Kawandi quilts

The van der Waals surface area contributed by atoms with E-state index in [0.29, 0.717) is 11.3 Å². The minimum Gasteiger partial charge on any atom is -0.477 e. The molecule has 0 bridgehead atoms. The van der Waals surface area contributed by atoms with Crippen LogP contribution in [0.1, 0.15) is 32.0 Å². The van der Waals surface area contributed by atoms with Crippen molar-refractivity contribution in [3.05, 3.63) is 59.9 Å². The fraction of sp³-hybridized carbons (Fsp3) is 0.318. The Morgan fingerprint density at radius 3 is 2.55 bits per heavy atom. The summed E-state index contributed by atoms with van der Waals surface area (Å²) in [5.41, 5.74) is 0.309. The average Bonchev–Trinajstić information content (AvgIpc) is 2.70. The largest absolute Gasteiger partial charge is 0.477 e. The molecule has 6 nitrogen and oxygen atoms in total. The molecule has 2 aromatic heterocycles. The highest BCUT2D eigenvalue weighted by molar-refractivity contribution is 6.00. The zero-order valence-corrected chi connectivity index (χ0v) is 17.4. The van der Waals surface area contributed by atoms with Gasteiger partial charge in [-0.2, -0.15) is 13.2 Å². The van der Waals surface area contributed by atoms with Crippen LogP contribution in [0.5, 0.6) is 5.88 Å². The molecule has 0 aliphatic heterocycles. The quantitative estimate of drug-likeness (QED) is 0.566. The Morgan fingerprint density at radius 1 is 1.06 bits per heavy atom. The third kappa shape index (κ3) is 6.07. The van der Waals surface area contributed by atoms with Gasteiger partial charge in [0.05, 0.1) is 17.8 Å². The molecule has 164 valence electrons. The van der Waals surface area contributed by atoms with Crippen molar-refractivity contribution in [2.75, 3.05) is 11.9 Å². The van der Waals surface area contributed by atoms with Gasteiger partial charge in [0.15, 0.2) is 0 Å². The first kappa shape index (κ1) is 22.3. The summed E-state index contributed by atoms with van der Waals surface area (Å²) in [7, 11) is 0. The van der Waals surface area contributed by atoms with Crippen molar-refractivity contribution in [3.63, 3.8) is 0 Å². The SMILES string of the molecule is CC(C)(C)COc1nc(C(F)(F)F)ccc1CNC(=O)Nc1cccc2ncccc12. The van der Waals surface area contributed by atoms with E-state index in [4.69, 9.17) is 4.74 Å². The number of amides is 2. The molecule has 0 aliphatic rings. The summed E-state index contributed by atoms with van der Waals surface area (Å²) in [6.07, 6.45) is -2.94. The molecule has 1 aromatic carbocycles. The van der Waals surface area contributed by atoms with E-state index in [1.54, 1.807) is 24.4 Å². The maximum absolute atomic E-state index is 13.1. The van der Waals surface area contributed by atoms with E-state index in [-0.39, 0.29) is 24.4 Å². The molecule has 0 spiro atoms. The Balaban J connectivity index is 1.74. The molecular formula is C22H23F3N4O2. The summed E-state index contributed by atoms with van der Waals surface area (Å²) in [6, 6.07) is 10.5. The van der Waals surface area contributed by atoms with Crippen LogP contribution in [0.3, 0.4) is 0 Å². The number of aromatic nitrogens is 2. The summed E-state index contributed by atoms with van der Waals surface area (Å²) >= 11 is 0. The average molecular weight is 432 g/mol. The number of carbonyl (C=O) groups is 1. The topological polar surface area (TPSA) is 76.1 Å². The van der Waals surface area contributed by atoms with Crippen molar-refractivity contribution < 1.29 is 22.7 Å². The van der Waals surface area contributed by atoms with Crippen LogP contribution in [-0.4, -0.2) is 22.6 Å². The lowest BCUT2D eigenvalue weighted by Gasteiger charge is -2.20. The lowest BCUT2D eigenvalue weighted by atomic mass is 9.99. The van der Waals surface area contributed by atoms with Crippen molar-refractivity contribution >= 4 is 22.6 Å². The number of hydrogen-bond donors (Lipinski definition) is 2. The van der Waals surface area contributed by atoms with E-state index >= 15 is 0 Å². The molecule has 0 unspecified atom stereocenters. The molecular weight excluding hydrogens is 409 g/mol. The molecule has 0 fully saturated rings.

Kawandi quilts on exhibit @the Museum of the African Diaspora in San Francisco: Soulful Stitching: Patchwork Quilts by Africans (Siddis) in India features 32 striking patchwork quilts made by Siddi women, heirs to the culture and values of Africans brought to Goa on India’s west coast beginning in the 16th century. While they have adopted and integrated many cultural aspects of the Indian peoples with whom they have lived for generations, Siddis have also retained and transformed certain cultural and artistic traditions from Africa. Soulful Stitching provides an opportunity to explore the African Diaspora in the Indian Ocean World through these colorful and vibrant quilts that demonstrate how cultural forms and traditions have been adapted throughout the Diaspora. The traveling exhibition is co-curated by Dr. Henry J. Drewal, Evjue-Bascom Professor of African and African Diaspora Arts at the University of Wisconsin-Madison and Dr. Sarah K. Khan, Director of the Tasting Cultures Foundation... Numbering about 20,000 today, [Siddis] live in small villages scattered in the forests and high plains and are renowned for their unique patchwork quilts known as kawandi. Quilts are created by women for family members and used as mattresses or covers. Small, baby-sized kawandi, often decorated with small, brightly colored patches known as tikeli, fill wooden cribs suspended from the rafters of Siddi homes. Larger quilts for three or more persons is seen as auspicious as it implies a growing family with children. (image source)